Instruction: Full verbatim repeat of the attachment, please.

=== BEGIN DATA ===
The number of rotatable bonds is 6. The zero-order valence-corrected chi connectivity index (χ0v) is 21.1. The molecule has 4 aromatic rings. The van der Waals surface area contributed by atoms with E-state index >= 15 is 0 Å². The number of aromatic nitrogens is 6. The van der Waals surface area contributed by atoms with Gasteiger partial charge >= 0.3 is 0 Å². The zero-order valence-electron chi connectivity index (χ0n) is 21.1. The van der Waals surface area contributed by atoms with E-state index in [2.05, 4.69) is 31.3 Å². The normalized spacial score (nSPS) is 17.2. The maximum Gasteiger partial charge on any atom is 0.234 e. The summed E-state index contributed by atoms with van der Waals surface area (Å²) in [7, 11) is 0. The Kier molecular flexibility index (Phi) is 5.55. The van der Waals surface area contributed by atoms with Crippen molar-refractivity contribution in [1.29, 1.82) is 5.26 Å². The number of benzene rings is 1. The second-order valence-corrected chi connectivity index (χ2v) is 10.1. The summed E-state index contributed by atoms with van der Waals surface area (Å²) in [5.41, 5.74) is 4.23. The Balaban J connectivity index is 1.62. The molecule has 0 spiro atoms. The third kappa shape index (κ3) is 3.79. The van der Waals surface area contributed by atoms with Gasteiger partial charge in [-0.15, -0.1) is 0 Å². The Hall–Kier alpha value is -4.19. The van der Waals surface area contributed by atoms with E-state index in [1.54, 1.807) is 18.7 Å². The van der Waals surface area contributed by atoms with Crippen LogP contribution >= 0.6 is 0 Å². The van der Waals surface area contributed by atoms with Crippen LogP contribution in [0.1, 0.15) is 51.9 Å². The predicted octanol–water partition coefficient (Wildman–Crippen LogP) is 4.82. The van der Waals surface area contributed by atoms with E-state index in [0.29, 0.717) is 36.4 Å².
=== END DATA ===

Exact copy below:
The number of rotatable bonds is 6. The zero-order valence-corrected chi connectivity index (χ0v) is 21.1. The molecule has 4 aromatic rings. The van der Waals surface area contributed by atoms with E-state index >= 15 is 0 Å². The number of aromatic nitrogens is 6. The van der Waals surface area contributed by atoms with Gasteiger partial charge >= 0.3 is 0 Å². The zero-order valence-electron chi connectivity index (χ0n) is 21.1. The van der Waals surface area contributed by atoms with E-state index in [2.05, 4.69) is 31.3 Å². The normalized spacial score (nSPS) is 17.2. The maximum Gasteiger partial charge on any atom is 0.234 e. The summed E-state index contributed by atoms with van der Waals surface area (Å²) in [7, 11) is 0. The Kier molecular flexibility index (Phi) is 5.55. The van der Waals surface area contributed by atoms with Crippen molar-refractivity contribution in [1.29, 1.82) is 5.26 Å². The number of benzene rings is 1. The second-order valence-corrected chi connectivity index (χ2v) is 10.1. The summed E-state index contributed by atoms with van der Waals surface area (Å²) in [5.41, 5.74) is 4.23. The Balaban J connectivity index is 1.62. The molecule has 0 spiro atoms. The third kappa shape index (κ3) is 3.79. The van der Waals surface area contributed by atoms with Gasteiger partial charge in [-0.15, -0.1) is 0 Å². The Hall–Kier alpha value is -4.19. The van der Waals surface area contributed by atoms with E-state index in [1.54, 1.807) is 18.7 Å². The van der Waals surface area contributed by atoms with Crippen LogP contribution >= 0.6 is 0 Å². The van der Waals surface area contributed by atoms with Crippen LogP contribution in [0.1, 0.15) is 51.9 Å². The predicted octanol–water partition coefficient (Wildman–Crippen LogP) is 4.82. The van der Waals surface area contributed by atoms with E-state index in [0.29, 0.717) is 36.4 Å².